Poor Amy, I wonder if she realized that she would be referenced all over the interwebs decades after her books came out.
One important concept I picked up from reading The Complete Tightwad Gazette was that of the hourly wage. Basically you figure out how much money you saved doing something, how much time it took you, do some basic math, and come up with an hourly wage.
For example, it takes me 10 minutes to hang a typical load of laundry on my drying racks. Each load saves me 35¢ over drying it in a clothes dryer. I can hang six loads of laundry per hour, making my hourly wage the equivalent of $2.10 after taxes.
It takes me 6 minutes to grind grain and put a loaf of bread into the bread maker. Each loaf of bread saves me $3.09 over the price of the bread that I used to buy (and yes, my bread is the equivalent in terms of ingredients; I think it weighs more but since we get the same number of servings from it I don't factor weight in). I could theoretically make ten loaves of bread per hour, this making my effective hourly wage $30.90, which is more than what I could make if I got a job. Of course, I don't really make that $30.90 per hour because I am usually make just one loaf a day, but it is a useful tool in determining how worthwhile a task is.
Amy made a chart in the book showing other things she considers when calculating whether or not the hourly wage makes it worth doing a task. For example, in my case homemade bread tastes better than store bought bread and my enjoyment of the task is about average. I have an average enjoyment of hanging laundry; while it pays a effective low hourly wage it is high on my priority list because of the environmental savings.
It is easier to do really enjoyable tasks that have a low hourly wage than tasks I detest that pay well (but I might do those anyway).
Amy gives an example of her husband Jim making pizza and how much they save over buying take out pizza, and then calculates the hourly wage. This example doesn't work as well for me because I don't really have the option to get takeout pizza because the one restaurant with vegan pizza is so expensive that we have only gotten pizza there twice. What making homemade pizza does do for me is keep my family happy with the repetitious simple meals we eat most of the time. (Not that they aren't great tasting meals, it's just that a pizza meal adds nice punctuation to the week for teen boys.) I don't calculate my hourly wage for it.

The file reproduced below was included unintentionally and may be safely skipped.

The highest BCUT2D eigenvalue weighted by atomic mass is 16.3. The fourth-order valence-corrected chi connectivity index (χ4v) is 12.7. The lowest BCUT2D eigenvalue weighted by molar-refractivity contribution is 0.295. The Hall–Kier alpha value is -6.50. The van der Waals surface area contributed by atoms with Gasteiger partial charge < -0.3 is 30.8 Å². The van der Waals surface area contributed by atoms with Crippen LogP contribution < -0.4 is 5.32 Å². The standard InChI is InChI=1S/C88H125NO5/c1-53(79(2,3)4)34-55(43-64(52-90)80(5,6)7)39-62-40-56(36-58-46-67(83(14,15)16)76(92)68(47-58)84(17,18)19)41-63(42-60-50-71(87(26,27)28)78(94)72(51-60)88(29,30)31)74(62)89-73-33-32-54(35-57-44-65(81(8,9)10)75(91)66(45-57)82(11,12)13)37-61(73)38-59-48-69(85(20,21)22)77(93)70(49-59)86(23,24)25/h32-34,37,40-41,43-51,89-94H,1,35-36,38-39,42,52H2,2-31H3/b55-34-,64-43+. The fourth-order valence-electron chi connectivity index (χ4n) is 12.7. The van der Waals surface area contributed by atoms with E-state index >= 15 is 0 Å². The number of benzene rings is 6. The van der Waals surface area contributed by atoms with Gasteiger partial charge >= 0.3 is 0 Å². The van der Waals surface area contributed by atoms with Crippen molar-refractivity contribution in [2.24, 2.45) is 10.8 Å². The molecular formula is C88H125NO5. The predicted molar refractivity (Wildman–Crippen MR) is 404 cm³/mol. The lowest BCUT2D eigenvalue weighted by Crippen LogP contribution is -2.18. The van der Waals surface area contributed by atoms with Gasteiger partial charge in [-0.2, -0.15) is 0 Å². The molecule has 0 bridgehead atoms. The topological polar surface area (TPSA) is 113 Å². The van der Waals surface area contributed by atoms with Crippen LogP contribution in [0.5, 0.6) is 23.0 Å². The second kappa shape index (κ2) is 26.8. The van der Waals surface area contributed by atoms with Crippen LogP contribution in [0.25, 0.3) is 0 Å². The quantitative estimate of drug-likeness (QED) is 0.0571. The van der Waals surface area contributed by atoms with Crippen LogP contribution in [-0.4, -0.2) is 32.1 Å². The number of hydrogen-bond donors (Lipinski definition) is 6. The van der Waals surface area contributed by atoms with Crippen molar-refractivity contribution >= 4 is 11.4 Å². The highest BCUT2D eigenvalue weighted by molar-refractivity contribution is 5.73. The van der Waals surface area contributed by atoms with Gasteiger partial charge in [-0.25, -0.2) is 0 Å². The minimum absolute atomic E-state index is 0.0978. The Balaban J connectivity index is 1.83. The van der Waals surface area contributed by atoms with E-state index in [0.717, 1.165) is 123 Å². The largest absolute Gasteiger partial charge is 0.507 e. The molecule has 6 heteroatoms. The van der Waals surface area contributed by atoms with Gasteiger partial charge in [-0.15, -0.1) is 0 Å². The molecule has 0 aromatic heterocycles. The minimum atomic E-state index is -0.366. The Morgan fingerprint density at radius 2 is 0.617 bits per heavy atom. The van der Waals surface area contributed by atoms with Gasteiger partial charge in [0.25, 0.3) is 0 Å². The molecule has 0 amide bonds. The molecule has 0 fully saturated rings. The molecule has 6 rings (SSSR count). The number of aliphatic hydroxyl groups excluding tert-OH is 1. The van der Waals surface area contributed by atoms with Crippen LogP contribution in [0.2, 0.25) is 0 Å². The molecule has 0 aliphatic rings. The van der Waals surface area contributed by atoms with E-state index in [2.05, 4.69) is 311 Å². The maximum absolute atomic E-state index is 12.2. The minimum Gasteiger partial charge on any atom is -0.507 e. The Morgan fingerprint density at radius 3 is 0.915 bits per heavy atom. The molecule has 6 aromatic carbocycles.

I think it is important to be honest about money saved. When I make a batch of muffins I never calculate my hourly wage based on the price of a muffin at a bakery; instead, I might compare it to a package of muffins for sale at a reduced price at the supermarket, or even another equivalent snack. If I bake a batch of cinnamon rolls I do consider how much cinnamon rolls are at the bakery, but I don't calculate it on a per roll price. If I did that I could say that I saved $43 (three trips for cinnamon rolls minus the cost of one batch of rolls, since I make 12 rolls at at a time) and had an effective hourly wage of $172. Instead, I compare the cost of one batch of cinnamon rolls with the cost of getting cinnamon rolls (and a coffee for Husband) once. One batch of cinnamon rolls with simple icing costs me approximately $6.50 and takes about 15 minutes of hands on time. A trip to the bakery for cinnamon rolls would cost about $16.50 (4 cinnamon rolls at $3.50 each, one coffee at $2.50), so I save $10 and my effective hourly wage is $40.
Sometimes I do calculations for fun. If it takes me 15 minutes to go to a store and use a coupon on a purchase I made two days prior, and my credit is $19.44, then my hourly wage was $77.76 which is an amount I could never make at a paying job.
My reality is that I am a stay at home mom; I see no reason to avoid doing a task that might earn me an effective hourly wage of $1 if there isn't anything else productive (for the household or even just personally) I would be doing with my time. If I could be doing something that saved more money with that same time then I would consider not doing the $1 per hour task, but if I would be sitting on my rear end looking at my computer then I will do it.
To me, that can be the danger in calculating your effective hourly wage and using it to decide to do or not do tasks. Because I don't work outside the home my hourly wage if I am not productive is $0, which means everything I can do to save money is worthwhile. These days I try to put in 8 productive hours daily on weekdays, half that on Saturdays, and as few as possible on Sundays. Some of those hours I might only be "earning" $2.10 per hour, but some of them I might be "earning" $40 per hour, which is pretty exciting.